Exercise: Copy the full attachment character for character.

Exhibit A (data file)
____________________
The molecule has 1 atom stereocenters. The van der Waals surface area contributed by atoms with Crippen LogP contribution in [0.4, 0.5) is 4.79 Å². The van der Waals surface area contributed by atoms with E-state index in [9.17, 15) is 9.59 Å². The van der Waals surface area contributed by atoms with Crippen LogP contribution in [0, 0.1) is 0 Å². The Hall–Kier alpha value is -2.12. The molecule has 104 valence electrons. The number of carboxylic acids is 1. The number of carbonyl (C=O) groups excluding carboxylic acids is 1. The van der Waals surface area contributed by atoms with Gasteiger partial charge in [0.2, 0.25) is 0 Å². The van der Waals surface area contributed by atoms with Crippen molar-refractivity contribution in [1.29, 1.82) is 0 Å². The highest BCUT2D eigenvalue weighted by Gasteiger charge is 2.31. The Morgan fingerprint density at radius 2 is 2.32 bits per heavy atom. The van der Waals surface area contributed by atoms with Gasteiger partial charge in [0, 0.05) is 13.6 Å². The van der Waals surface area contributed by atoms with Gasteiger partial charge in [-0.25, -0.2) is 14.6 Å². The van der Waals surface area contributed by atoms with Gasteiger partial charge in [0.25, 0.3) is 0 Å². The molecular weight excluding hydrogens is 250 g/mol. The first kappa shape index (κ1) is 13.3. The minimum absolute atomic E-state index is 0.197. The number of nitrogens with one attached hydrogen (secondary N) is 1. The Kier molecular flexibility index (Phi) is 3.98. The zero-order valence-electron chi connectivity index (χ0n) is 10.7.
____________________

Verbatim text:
The molecule has 1 atom stereocenters. The van der Waals surface area contributed by atoms with Crippen LogP contribution in [0.4, 0.5) is 4.79 Å². The van der Waals surface area contributed by atoms with E-state index in [9.17, 15) is 9.59 Å². The van der Waals surface area contributed by atoms with Crippen LogP contribution in [0, 0.1) is 0 Å². The Hall–Kier alpha value is -2.12. The molecule has 104 valence electrons. The number of carboxylic acids is 1. The number of carbonyl (C=O) groups excluding carboxylic acids is 1. The van der Waals surface area contributed by atoms with Gasteiger partial charge in [0.2, 0.25) is 0 Å². The van der Waals surface area contributed by atoms with Crippen molar-refractivity contribution in [1.29, 1.82) is 0 Å². The highest BCUT2D eigenvalue weighted by Gasteiger charge is 2.31. The Morgan fingerprint density at radius 2 is 2.32 bits per heavy atom. The van der Waals surface area contributed by atoms with Gasteiger partial charge in [0, 0.05) is 13.6 Å². The van der Waals surface area contributed by atoms with Gasteiger partial charge in [-0.25, -0.2) is 14.6 Å². The van der Waals surface area contributed by atoms with Gasteiger partial charge in [0.25, 0.3) is 0 Å². The molecular weight excluding hydrogens is 250 g/mol. The first kappa shape index (κ1) is 13.3. The minimum absolute atomic E-state index is 0.197. The number of nitrogens with one attached hydrogen (secondary N) is 1. The Kier molecular flexibility index (Phi) is 3.98. The zero-order valence-electron chi connectivity index (χ0n) is 10.7.